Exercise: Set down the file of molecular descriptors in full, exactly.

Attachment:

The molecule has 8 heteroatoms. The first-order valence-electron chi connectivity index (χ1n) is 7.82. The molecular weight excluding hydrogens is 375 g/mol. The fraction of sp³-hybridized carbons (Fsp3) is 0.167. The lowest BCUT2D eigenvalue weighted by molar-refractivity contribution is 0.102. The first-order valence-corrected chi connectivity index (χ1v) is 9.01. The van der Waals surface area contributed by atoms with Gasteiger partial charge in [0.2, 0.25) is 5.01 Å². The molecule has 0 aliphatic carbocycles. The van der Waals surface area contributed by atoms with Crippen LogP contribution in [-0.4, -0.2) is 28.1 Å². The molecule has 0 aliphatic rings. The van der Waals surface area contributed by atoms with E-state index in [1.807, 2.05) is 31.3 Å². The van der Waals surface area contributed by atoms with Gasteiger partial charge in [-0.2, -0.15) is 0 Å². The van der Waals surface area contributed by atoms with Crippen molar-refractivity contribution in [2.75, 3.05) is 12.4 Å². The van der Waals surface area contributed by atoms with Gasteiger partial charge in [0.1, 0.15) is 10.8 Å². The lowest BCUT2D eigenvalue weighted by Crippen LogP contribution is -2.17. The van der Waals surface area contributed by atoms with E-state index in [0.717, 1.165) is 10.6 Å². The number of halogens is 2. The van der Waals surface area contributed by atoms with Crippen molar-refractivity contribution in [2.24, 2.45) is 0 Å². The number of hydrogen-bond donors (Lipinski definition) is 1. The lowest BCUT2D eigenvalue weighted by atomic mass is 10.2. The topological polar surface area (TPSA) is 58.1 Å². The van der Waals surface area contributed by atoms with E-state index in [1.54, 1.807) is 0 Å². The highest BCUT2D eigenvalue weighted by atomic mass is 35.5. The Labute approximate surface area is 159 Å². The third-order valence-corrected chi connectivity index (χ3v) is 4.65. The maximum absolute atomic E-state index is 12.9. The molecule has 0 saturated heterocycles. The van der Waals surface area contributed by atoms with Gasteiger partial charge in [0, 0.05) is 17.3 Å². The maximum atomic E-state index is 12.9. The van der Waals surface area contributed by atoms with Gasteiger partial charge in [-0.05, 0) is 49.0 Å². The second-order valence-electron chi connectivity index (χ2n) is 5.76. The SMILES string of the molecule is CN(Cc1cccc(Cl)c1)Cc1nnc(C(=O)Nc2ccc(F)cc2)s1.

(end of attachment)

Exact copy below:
The molecule has 8 heteroatoms. The first-order valence-electron chi connectivity index (χ1n) is 7.82. The molecular weight excluding hydrogens is 375 g/mol. The fraction of sp³-hybridized carbons (Fsp3) is 0.167. The lowest BCUT2D eigenvalue weighted by molar-refractivity contribution is 0.102. The first-order valence-corrected chi connectivity index (χ1v) is 9.01. The van der Waals surface area contributed by atoms with Gasteiger partial charge in [0.2, 0.25) is 5.01 Å². The molecule has 0 aliphatic carbocycles. The van der Waals surface area contributed by atoms with Crippen LogP contribution in [-0.4, -0.2) is 28.1 Å². The molecule has 0 aliphatic rings. The van der Waals surface area contributed by atoms with E-state index in [1.807, 2.05) is 31.3 Å². The van der Waals surface area contributed by atoms with Gasteiger partial charge in [-0.2, -0.15) is 0 Å². The van der Waals surface area contributed by atoms with Crippen molar-refractivity contribution in [2.75, 3.05) is 12.4 Å². The van der Waals surface area contributed by atoms with Gasteiger partial charge in [0.1, 0.15) is 10.8 Å². The lowest BCUT2D eigenvalue weighted by Crippen LogP contribution is -2.17. The van der Waals surface area contributed by atoms with E-state index in [0.717, 1.165) is 10.6 Å². The number of halogens is 2. The van der Waals surface area contributed by atoms with Crippen molar-refractivity contribution in [2.24, 2.45) is 0 Å². The number of hydrogen-bond donors (Lipinski definition) is 1. The lowest BCUT2D eigenvalue weighted by atomic mass is 10.2. The topological polar surface area (TPSA) is 58.1 Å². The van der Waals surface area contributed by atoms with E-state index in [1.54, 1.807) is 0 Å². The highest BCUT2D eigenvalue weighted by atomic mass is 35.5. The Labute approximate surface area is 159 Å². The third-order valence-corrected chi connectivity index (χ3v) is 4.65. The maximum absolute atomic E-state index is 12.9. The molecule has 0 saturated heterocycles. The van der Waals surface area contributed by atoms with Gasteiger partial charge in [0, 0.05) is 17.3 Å². The maximum atomic E-state index is 12.9. The van der Waals surface area contributed by atoms with Gasteiger partial charge in [-0.05, 0) is 49.0 Å². The second-order valence-electron chi connectivity index (χ2n) is 5.76. The SMILES string of the molecule is CN(Cc1cccc(Cl)c1)Cc1nnc(C(=O)Nc2ccc(F)cc2)s1.